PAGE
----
Outreach

Pulsar: PSR B1919+21

I changed astronomy forever and he won Nobel Prize for that.

      Learning about astronomy is so fun with beautiful nebulae, stars, galaxies and the vast cosmos; 
      all one need is a good telescope to let the cosmic light into our eyes and let the brain make an image of it.
       Doing astronomy through research is different; scanning entire electromagnetic spectra to see the universe in 
       multiple wavelengths. Specifically, in the field of Radio astronomy comes to the extraordinary Pulsars, 
        which people dubbed the cosmic lighthouses "seen" through radio telescopes.
    

The first pulsar was thus named CP1919 and later became PSR B1919+21. Why these weird names? Well these numbers are the right-ascension and declination (equitorial coordinates) of a pulsar in the sky.

Cambridge 1967 The year of 1967 brought a revolution in astronomy with the discovery of pulsating sources of radio of short time periods. The story began with radio astronomer Antony Hewish and his colleagues at Cambridge University investigating the twinkling (on/off) of the radio signals on passing through sun's winds with their scintillation array. Their aim was to understand the material of solar winds though these twinkling signals. At the time Hewish and his PhD student, Jocelyn Bell, were building a long-wavelength antenna to study the scintillations which are a mark of quasars. When regular observations began with the antenna, Jocelyn recorded large fluctuations which looked nothing like scintillation effects; it was more like Extra-Terrestrial interference. These were recorded in the middle of the night; the next day Jocelyn reported the findings to Hewish, who dismissed the findings saying "it could be passing motor cars". For several nights the signal vanished and then re-appeared spasmodically. Later, it became clear that the singal is not some motor car but indeed some extra-terrestrial signal.

The immediate question was, "what sort of object could produce this signal?" Many speculations were put-forth with one being of extra-terrestrial civilisation. This possibility was felt disturbing becuase if common people knew that signals received that might have come from intelligent extraterrestrial source or little green men, good science would turn into a dream.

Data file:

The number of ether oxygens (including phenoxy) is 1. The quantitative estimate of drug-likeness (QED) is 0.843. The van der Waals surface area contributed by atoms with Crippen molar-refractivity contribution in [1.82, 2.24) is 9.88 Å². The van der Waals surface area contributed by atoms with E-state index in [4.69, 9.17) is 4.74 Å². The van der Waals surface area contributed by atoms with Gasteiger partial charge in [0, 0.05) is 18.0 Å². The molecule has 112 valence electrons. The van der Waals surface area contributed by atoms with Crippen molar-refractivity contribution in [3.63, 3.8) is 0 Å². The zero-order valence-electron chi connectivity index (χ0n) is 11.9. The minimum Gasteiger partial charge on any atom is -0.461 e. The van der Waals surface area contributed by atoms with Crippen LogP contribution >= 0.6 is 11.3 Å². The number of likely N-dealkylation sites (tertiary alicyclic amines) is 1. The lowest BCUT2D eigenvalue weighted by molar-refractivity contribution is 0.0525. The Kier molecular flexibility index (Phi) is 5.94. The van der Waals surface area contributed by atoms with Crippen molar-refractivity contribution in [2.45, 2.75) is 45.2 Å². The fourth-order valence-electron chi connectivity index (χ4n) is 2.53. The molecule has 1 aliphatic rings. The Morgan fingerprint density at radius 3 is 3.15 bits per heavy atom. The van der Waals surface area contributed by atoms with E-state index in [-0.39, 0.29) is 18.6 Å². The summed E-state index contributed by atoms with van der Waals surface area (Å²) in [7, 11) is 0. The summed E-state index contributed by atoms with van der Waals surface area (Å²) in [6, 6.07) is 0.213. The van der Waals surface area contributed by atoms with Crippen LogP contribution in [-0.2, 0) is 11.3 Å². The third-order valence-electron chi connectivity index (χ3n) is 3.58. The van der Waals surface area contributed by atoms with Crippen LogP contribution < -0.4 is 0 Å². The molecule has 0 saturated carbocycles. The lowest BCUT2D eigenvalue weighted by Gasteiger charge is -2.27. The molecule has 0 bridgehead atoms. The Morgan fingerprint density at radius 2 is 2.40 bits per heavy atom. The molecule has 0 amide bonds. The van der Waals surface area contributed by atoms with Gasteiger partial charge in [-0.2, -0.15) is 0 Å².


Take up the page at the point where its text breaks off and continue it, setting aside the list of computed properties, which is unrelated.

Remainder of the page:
The discovery was announced by Hewish and his research group in February 1968 and later recognized by the 1974 Nobel Prize 
        in Physics.
      

The detected signal was a periodic signal with time period of 1.3372795s second. Since the signal was coming from a point like object following sidereal time, this newly observed radio star was named PULSAR (Pulsating Star). It designates repeating pulses of radio emission rather than a pulsating star. Although initially it was jokingly called "LGM-1“ by Bell's team, as an extra-terrestrial signal from intelligent beings but was later discarded on observations of other parts of sky.

Over 1600 pulsars have been found since the first one. Nowadays the observation procedures are quite developed, if the pulsar is known, a radio telescope is pointed to record observations for fixed time duration. India has two major radio telescope facilities, GMRT and ORT . The data is processed in order to do any scientific study with it. Now in order to discover new pulsars, a very complex algorithm is to be followed, Radio Telescopes do a survey of sky and characterize some specific kinds of peaks in data as sign of pulsars. Sources for further reading can be found here.

The images below, on left is the pulse-profile of Vela Pulsar and on the right is a schematic of Neutron stars.
The gif below is the pulse-profile of the Vela Pulsar.




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